(PhysOrg.com) -- A strain of canola that could save farmers millions of dollars per year in crop losses and insecticide costs has been developed in part by a University of Alberta researcher.
A canola seed bred to resist the cabbage seedpod weevil - a major threat to canola crops in Western Canada - has been developed by Lloyd Dosdall, a professor of agricultural entomology at the U of A, and a researcher at the University of Guelph.
The weevil, which devours seeds inside the pods of the plant, is an ongoing threat to production in southern Alberta and southern Saskatchewan and is spreading north and east at a rate of 50 kilometres per year. Annual crop losses and insecticide costs to protect against the pest reach into the millions of dollars, said Dosdall.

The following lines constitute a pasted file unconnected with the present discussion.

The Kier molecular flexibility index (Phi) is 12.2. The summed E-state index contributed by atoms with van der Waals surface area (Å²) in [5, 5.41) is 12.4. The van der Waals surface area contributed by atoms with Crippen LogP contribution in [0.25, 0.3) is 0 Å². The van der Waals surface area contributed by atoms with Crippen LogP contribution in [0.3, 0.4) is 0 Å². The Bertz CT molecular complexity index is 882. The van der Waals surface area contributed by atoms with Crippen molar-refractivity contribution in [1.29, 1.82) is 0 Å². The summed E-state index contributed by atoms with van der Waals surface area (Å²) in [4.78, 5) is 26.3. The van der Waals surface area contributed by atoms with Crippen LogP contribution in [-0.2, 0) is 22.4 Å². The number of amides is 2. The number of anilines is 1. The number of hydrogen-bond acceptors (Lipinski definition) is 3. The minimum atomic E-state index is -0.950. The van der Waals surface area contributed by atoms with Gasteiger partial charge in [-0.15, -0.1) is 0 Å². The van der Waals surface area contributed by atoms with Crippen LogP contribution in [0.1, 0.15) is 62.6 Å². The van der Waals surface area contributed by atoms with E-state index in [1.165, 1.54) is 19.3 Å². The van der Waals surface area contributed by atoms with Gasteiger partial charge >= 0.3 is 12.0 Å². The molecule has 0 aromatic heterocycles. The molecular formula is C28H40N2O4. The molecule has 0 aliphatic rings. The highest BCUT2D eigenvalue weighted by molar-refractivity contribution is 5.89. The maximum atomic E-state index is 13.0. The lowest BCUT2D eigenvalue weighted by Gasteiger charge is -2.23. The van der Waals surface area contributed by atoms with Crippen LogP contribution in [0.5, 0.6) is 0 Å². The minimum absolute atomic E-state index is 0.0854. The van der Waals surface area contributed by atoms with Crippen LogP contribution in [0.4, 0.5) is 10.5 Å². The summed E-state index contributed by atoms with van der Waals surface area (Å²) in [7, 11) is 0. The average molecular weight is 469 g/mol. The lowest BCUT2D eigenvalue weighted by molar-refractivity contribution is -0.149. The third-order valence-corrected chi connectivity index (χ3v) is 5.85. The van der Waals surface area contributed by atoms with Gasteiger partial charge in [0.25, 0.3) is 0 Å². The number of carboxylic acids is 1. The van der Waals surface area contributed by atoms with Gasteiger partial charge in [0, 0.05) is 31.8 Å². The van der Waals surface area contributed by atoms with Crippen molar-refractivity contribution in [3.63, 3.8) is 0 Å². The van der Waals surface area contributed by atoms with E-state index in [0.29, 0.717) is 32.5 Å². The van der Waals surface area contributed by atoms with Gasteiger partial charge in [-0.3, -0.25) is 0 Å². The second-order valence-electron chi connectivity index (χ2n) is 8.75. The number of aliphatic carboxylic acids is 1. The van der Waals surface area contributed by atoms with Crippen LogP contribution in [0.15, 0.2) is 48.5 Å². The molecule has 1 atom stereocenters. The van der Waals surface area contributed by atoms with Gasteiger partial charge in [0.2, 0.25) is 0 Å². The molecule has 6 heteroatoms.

Canola crops contribute up to $2 billion annually to Alberta's economy alone.
To develop a seed that could withstand the weevil, Dosdall and his colleague developed a hybrid using the white mustard plant, which has natural resistance to the pest, and is a close cousin to canola. "The result is a canola plant that maintains its quality and vigour, and now has the genetic ability to resist the weevil," he noted.
The discovery will allow farmers to ease the use of pesticide on their canola, and may prevent crop losses by as much as 25 per cent, Dosdall added.
The new strain of canola is expected to be commercially available to farmers by 2010.
Dosdall has been working on this and related research for 20 years, with the overall aim of finding ways to control insect pests with minimal economic and environmental impact.